For several reasons, then, this was a great candidate for inclusion in the book, one which would allow me to discuss imperial rivalries as well as the state of contemporary geographical knowledge. Moreover, the map arguably influenced decisions and actions, making it not just a record of history but also an agent of historical change. And yet to write a history of America through maps that focused primarily on these iconic documents—usually produced as official instruments of discovery, statecraft, and territorial control—would scarcely do justice to the extraordinary capacity of maps to reveal history. For instance, the de L’Isle map described above tells us a great deal about imperial politics and rivalries in the early eighteenth century, but the map below—drawn at almost the same moment—is arguably just as rich a source of contemporary history.

Red ink depicts circles of various sizes connected by lines.

This copy of a deerskin map, most likely drawn by a Cherokee chief in about 1721, rendered geography in terms of power and relationships rather than absolute space. As a tool of diplomacy, it captures the complex nature of the contemporary deerskin trade in the Southeast. Map courtesy of the British Library.

This “map” was copied from an original drawn by a Native American on deerskin in about 1721, a priceless document held only in the British Library. For those like myself who are not specialists in Native American history, the map is initially disorienting, for it represents space in terms of relationships rather than physical distance or absolute location. But with the right context, it unlocks just as much history as the celebrated de L’Isle map.

De L’Isle took pains to identify the many tribes of the densely settled Southeast on his “La Louisiane” map. Yet the map tells us little beyond the location of these tribes. By contrast, the indigenous map brings us into a world of upheaval centered around the deerskin trade. In the aftermath of the Yamasee War, the newly appointed Governor of South Carolina sought to meet with local tribes in order to strengthen trade relationships in a way that would funnel trade to the port of Charleston. Moreover, the governor was anxiously aware that the French were actively expanding their own realm eastward from the Mississippi River and the recently founded port of New Orleans.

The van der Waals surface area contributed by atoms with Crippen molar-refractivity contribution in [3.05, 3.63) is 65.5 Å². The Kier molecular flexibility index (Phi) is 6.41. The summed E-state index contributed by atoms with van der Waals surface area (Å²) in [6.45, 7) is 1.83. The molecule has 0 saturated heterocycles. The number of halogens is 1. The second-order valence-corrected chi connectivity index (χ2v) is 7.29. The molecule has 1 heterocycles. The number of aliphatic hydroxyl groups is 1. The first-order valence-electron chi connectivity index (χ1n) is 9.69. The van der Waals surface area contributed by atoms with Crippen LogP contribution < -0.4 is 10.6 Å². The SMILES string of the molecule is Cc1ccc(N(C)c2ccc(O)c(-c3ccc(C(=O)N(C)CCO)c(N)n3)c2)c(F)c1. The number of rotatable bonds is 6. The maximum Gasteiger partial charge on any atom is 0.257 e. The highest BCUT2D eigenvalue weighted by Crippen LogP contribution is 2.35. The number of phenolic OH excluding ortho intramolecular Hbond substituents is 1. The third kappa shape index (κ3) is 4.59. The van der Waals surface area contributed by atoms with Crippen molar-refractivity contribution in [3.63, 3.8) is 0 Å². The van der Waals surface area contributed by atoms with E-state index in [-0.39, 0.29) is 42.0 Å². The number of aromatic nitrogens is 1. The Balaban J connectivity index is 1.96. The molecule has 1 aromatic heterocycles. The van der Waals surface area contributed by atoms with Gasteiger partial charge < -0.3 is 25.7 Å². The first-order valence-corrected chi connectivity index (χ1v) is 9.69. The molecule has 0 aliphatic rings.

But the English and French, of course, were not the only agents operating in the Southeast. The Cherokee similarly sought to strengthen their position in the deerskin trade, which had been decimated by the recent war and displaced by the rapid cultivation of rice in South Carolina. To this end, they sought to forge an alliance with South Carolina at the expense of both Virginia and the other tribes. This map was presented to the governor by a Cherokee leader at that meeting, designed as an instrument of that strategy.[1]

Note the indigenous perspective, where circles of various size are used to denote the relative power of the individual tribes in the larger region. In contrast, the English settlements at Charleston and “Virginie” are rendered through angled lines. Along the top of the map, a two-lined path suggestively circumvents the Catawba tribe to link the Cherokee directly to Carolina’s bustling new port at Charleston. The absence of any link between Cherokee and Virginia indicates the recent end of trade between those two parties.

Produced at a particular moment in time, the deerskin map encodes layers of information. It was designed to communicate across cultures, outlining the advantages of particular alliances in a way that conveys indigenous agency in the highly fluid and contingent world of eighteenth-century colonial America. It reminds us that individual tribes had competing and sometimes conflicting interests, which drove them to make strategic alliances. Unlike most maps of the time, it records an indigenous perspective in an era that is most commonly narrated through European narratives, and which traditionally foregrounds the rivalry between the French and the British. Through its radically different rendering of space, it challenges our very definition of a map. Through its purpose, it reminds us—like the de L’Isle map—that cartography is always as much a tool of persuasion as a representation of terrain.